by Gary Alexander

July 20, 2021

As you read this, I’m at the Seattle airport flying toward South Dakota for the Freedom Fest, where I will take part in four panels in the first two days, then prepare two speeches for the final day. One will be on my hobby interest – music history – specifically, the centennial of “The Jazz Age” of the 1920s.

An hour before that talk, I will discuss something more relevant to Growth Mail. I’ll be part of a 3-person panel, “Finding Financial Freedom: Our Top 7 Tips to Build a Lifetime of Wealth.” It will be hard to compress life’s lessons into my 15-minute time slot, but I’ll use that title as an excuse to pen this two-part memoir of my investment writing career. As you’ll see, I learned a lot of valuable lessons early, but at the same time I was “too soon old, too late smart,” as the saying goes. You’ll see what I mean soon enough.

Lesson #1 (from the 1960s) Seek Lifelong Education (from Wise Mavericks). Just like Louis Navellier questioned the reigning orthodoxy of his day – about “efficient markets” and index funds – I questioned the reigning wisdom of the 1960s about King Dollar, the Nifty 50 stocks and bonds, and passbook savings accounts for retirement. In college (1963-67), I studied all the financial theories I could find, then after college I took a job as resource director in a News Bureau. With other peoples’ money, I subscribed to the best independent newsletters I could find and read the best business books, taking some graduate courses under the best business minds I was reading, like Peter Drucker at the nearby Claremont Graduate School.

At the same time, my father (a Boeing engineer in Seattle) was part of a maverick investment club led by a “gold bug” who provided the initial mailing list for Jim Blanchard’s “Gold Newsletter” (launched in 1971, which I went on to edit in the 1980s). Dad would send me oily xeroxed copies of newsletters by Harry D. Schultz, C. Vernon Myers, and others. I also bought Harry Browne’s book “How You Can Profit from the Coming Devaluation.” These sources soon convinced me that the dollar was doomed.

Influential Books Images

Lesson #2 (1970s): Be a Contrarian Investor: By 1970, all my studies with these alternative investment books and newsletters had me convinced that the mainstream investments of the past would not work in the 1970s. We had to flip the script and not go with the flow. In a December 1970 article, I made the case for a coming Depression and in 1971, I wrote an extensive article on the coming Dollar Crisis, inspired by Harry Browne’s book. That came true fairly soon, as President Nixon devalued the dollar in August 1971.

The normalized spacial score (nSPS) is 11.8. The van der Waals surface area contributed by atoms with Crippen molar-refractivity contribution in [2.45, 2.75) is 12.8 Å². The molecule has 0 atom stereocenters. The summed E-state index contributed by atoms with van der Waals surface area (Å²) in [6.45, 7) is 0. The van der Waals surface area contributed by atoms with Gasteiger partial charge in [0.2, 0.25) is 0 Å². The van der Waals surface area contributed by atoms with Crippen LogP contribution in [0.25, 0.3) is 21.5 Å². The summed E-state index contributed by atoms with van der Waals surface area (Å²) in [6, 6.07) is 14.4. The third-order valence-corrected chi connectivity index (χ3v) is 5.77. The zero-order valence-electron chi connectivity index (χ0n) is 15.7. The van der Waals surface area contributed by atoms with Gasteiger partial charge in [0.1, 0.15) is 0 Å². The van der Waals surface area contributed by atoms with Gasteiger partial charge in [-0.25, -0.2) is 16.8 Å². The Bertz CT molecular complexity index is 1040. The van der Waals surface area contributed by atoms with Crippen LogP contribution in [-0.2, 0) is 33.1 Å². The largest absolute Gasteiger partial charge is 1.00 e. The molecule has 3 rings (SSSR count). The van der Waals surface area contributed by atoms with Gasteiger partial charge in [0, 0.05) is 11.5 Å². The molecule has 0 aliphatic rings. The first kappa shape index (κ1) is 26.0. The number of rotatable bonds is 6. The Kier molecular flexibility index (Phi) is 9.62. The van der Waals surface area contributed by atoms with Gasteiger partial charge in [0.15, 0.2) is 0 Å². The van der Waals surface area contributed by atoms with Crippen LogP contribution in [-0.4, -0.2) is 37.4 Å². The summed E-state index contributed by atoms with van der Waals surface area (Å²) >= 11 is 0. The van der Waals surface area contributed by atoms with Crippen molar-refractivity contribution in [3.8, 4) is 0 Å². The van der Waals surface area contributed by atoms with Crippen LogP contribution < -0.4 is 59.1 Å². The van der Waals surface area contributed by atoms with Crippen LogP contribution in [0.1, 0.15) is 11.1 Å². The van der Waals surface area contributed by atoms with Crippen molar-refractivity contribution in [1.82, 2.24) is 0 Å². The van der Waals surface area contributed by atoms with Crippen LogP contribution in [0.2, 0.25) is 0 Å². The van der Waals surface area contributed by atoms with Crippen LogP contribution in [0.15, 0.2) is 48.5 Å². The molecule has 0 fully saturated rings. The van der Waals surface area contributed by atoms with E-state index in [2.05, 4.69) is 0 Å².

United States Dollar Value Chart

Graphs are for illustrative and discussion purposes only. Please read important disclosures at the end of this commentary.

The 1970s became a decade of combined inflation and stagnation, creating a new term, “stagflation.” The standard investments (stocks, bonds, and dollars in the bank) didn’t work. “Regulation Q” limited bank interest to 5.25% when inflation was twice that, or more. First, tech stocks crashed in the spring of 1970, then the “Nifty 50” collapsed in 1973-74. Gold was soaring, but it was illegal for Americans to own it in most forms. Gold stocks, some foreign gold coins, and silver were legal, as were Swiss francs, and real estate. These were the big winners my sources were writing about – the “real” assets. In the 1970s, only those who went against the historical grain of traditional paper money assets made any real money.

Lesson #3 (the 1980s): Invest in Yourself. In the 1970s, it didn’t do me much good to be “right” about the trends because I didn’t have much money to invest. To make any significant money, you need excess funds above living expenses to invest. You can do that as an employee if you rise in the corporate ladder and create a valuable division that is its own profit center, but the best proven path to the greatest wealth and security is to invest in yourself. In my case, that was to be a free-lance writer in the financial field, specifically, explaining the “alternative investing” arena to well-off investors in need of diversification.

To back up a little, I knew that if I wanted to become a writer, I needed to write for people who have lots of money and who have a specific need for a writer’s help. People with money are often called investors. To my mind, the greatest unfulfilled need of the investment advisor community was the ability to write in a language the general public could follow, along with motivation to get the reader to act on that advice.